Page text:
Scottish scientists have succeeded in growing kidneys in a laboratory that could help tackle the shortage of organs for transplant.
The development could help tackle the tragic shortage of organs for transplant, reports the Scotsman.
Researchers at the University of Edinburgh created the organs by manipulating stem cells - early cells that are the building blocks of the body - to form the structure of a kidney.
They then managed to create kidneys that measure just half a centimetre in length - the same size as a kidney in a foetus, which they hope will be able to grow to maturity after being transplanted into patients' bodies.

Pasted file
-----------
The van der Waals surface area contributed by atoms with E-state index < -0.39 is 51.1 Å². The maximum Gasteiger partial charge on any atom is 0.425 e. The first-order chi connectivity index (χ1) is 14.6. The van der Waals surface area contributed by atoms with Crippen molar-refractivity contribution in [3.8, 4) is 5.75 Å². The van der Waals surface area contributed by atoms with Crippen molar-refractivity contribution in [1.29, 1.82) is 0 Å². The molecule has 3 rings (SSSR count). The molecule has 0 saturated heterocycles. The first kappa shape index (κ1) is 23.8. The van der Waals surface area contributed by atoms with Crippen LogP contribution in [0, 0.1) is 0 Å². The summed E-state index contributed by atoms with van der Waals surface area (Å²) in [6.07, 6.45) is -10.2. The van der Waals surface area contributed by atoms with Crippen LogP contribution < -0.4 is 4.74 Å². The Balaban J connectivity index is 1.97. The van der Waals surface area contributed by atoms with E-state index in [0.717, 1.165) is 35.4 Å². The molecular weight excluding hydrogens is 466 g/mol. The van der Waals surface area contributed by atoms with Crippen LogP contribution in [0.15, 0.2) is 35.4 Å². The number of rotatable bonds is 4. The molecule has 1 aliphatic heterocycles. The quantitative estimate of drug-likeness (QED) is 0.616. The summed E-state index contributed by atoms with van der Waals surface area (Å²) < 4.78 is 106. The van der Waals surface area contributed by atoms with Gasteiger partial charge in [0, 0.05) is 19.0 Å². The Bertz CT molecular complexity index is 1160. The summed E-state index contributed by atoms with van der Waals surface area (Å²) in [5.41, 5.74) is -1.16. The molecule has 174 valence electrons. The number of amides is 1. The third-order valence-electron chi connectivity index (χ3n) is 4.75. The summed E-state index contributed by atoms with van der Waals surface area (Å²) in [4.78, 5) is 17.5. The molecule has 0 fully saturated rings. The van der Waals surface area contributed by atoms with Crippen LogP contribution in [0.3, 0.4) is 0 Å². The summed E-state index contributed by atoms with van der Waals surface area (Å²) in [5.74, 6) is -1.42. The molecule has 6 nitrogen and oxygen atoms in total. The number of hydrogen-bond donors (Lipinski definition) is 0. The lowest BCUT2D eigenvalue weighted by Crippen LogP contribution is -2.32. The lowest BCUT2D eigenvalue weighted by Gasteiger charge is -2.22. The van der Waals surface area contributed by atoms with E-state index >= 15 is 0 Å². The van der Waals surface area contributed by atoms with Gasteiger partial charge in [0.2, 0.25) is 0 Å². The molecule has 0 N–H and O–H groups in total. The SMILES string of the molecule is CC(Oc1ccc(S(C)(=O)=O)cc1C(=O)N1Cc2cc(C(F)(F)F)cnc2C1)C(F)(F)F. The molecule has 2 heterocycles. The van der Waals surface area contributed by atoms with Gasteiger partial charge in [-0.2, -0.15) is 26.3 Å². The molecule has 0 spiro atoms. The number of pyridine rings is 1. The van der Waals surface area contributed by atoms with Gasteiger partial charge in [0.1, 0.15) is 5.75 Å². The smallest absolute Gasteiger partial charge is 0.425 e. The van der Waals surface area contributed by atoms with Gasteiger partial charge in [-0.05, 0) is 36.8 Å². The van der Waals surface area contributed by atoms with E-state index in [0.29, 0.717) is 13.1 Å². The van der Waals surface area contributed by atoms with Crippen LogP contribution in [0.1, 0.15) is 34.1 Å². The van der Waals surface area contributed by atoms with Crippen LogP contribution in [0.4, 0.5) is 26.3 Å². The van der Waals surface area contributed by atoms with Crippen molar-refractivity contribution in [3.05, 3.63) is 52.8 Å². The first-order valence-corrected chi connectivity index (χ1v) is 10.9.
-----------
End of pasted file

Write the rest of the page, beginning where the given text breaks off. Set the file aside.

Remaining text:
The kidneys were grown in the laboratory using a combination of cells from amniotic fluid - the fluid that surrounds all babies in the womb - and animal foetal cells.
The technique holds out the prospect of scientists being able to collect amniotic fluid at birth to be stored until needed at a later date if a patient develops kidney disease.
The patient's own amniotic fluid cells can then be used as the base for creating a new kidney.
Using the patient's own cells will, in theory, also end the problem of rejection that arises when an organ from a deceased donor is used.
The Edinburgh researchers are at the forefront of a global attempt to use stem cells culled from amniotic fluid to create new human kidneys.
The study will be presented at the Edinburgh Science Festival later this month.